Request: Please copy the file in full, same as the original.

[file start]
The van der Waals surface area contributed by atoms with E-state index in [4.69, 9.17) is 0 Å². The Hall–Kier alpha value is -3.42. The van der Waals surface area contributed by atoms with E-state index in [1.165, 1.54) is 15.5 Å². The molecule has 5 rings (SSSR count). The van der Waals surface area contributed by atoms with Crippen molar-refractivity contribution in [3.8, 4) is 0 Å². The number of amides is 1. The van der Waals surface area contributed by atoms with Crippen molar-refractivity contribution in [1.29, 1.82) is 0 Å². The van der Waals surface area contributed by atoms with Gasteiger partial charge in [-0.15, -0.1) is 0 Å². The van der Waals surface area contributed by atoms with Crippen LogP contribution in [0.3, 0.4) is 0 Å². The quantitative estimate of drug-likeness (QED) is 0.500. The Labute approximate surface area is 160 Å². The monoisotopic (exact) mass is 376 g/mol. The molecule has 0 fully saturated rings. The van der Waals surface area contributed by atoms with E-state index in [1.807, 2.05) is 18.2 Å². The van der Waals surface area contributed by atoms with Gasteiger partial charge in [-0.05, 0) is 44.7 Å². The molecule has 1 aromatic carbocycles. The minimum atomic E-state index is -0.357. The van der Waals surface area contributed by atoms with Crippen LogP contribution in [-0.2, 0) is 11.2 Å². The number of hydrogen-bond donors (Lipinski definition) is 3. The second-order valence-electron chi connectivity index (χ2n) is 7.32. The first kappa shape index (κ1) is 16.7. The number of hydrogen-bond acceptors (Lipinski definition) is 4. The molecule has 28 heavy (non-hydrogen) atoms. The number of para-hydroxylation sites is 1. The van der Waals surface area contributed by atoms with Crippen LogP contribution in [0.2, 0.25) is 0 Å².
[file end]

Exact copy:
The van der Waals surface area contributed by atoms with E-state index in [4.69, 9.17) is 0 Å². The Hall–Kier alpha value is -3.42. The van der Waals surface area contributed by atoms with E-state index in [1.165, 1.54) is 15.5 Å². The molecule has 5 rings (SSSR count). The van der Waals surface area contributed by atoms with Crippen molar-refractivity contribution in [3.8, 4) is 0 Å². The number of amides is 1. The van der Waals surface area contributed by atoms with Crippen molar-refractivity contribution in [1.29, 1.82) is 0 Å². The van der Waals surface area contributed by atoms with Gasteiger partial charge in [-0.15, -0.1) is 0 Å². The van der Waals surface area contributed by atoms with Crippen LogP contribution in [0.3, 0.4) is 0 Å². The quantitative estimate of drug-likeness (QED) is 0.500. The Labute approximate surface area is 160 Å². The monoisotopic (exact) mass is 376 g/mol. The molecule has 0 fully saturated rings. The van der Waals surface area contributed by atoms with E-state index in [1.807, 2.05) is 18.2 Å². The van der Waals surface area contributed by atoms with Gasteiger partial charge in [-0.05, 0) is 44.7 Å². The molecule has 1 aromatic carbocycles. The minimum atomic E-state index is -0.357. The van der Waals surface area contributed by atoms with Crippen LogP contribution in [-0.2, 0) is 11.2 Å². The number of hydrogen-bond donors (Lipinski definition) is 3. The second-order valence-electron chi connectivity index (χ2n) is 7.32. The first kappa shape index (κ1) is 16.7. The number of hydrogen-bond acceptors (Lipinski definition) is 4. The molecule has 28 heavy (non-hydrogen) atoms. The number of para-hydroxylation sites is 1. The van der Waals surface area contributed by atoms with Crippen LogP contribution in [0.2, 0.25) is 0 Å².